A newly released report suggests that a feeling of purpose is the most valuable emotion to foster when building greater public support for campaigns.
The conclusion is one of many drawn from the ‘Pleasure, Connection and Purpose’ report, the research for which was undertaken over summer 2022 by behavioural research and insights consultancy M.E.L.
Commissioned by the Association of Independent Museums (AIM) and Art Fund, the report investigates which emotions drive public support for museums, why certain emotions are more powerful than others, and how museums might use these emotions to channel support amongst their communities.
The report suggests that there are three groups of emotions that museums evoke in their audience; Pleasure, Connection and Purpose.
The report reads: “The public had the strongest emotional response to museums’ campaigns for support when they felt strong personal emotions of purpose such as duty, responsibility, fulfilment or empowerment.”
The results of this feeling led to visitors becoming a Friend or community champion or to make large or regular donations to museums.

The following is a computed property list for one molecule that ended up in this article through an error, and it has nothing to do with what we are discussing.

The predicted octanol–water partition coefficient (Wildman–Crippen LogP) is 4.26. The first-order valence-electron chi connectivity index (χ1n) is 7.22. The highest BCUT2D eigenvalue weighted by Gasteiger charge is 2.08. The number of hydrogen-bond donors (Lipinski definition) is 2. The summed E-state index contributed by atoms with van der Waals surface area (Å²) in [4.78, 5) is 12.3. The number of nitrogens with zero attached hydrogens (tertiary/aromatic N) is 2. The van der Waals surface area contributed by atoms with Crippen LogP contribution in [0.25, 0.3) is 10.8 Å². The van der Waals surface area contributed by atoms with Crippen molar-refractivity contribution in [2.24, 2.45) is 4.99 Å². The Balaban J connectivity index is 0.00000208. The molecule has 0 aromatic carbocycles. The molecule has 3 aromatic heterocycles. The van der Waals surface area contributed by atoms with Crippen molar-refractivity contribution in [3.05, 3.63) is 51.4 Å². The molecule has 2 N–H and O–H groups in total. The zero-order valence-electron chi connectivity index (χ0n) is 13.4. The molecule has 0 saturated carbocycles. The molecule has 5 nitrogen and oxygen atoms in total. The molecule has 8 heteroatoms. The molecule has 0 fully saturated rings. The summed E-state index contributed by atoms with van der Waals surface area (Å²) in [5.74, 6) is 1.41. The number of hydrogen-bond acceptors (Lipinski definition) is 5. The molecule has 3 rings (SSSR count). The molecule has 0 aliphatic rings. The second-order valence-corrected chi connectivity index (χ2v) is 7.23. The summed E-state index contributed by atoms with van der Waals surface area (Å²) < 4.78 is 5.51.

But, the report warns, this grouping of emotions were also the hardest to achieve.
Not only were these feelings often only felt by a minority of visitors to any one site, but these feelings are difficult for museums to foster spontaneously, and “need a much deeper understanding of what matters to supporters”.
Practical recommendations made in the report for achieving a sense of purpose include: “Be clear in communicating the benefit to the community”, and “give people a tangible sense of how donations of any size make a difference, rather than focusing on what a large sum of money can do.”
Lisa Ollerhead, AIM Director and Sarah Philp Director of Programme and Policy, Art Fund write in the report: “Now more than ever, we need to better understand how museums can leverage emotions to build greater public support. That understanding should help museums, funders and sector support organisations make a more compelling case to the public, and to policymakers, for that support.”
The full report is available online here.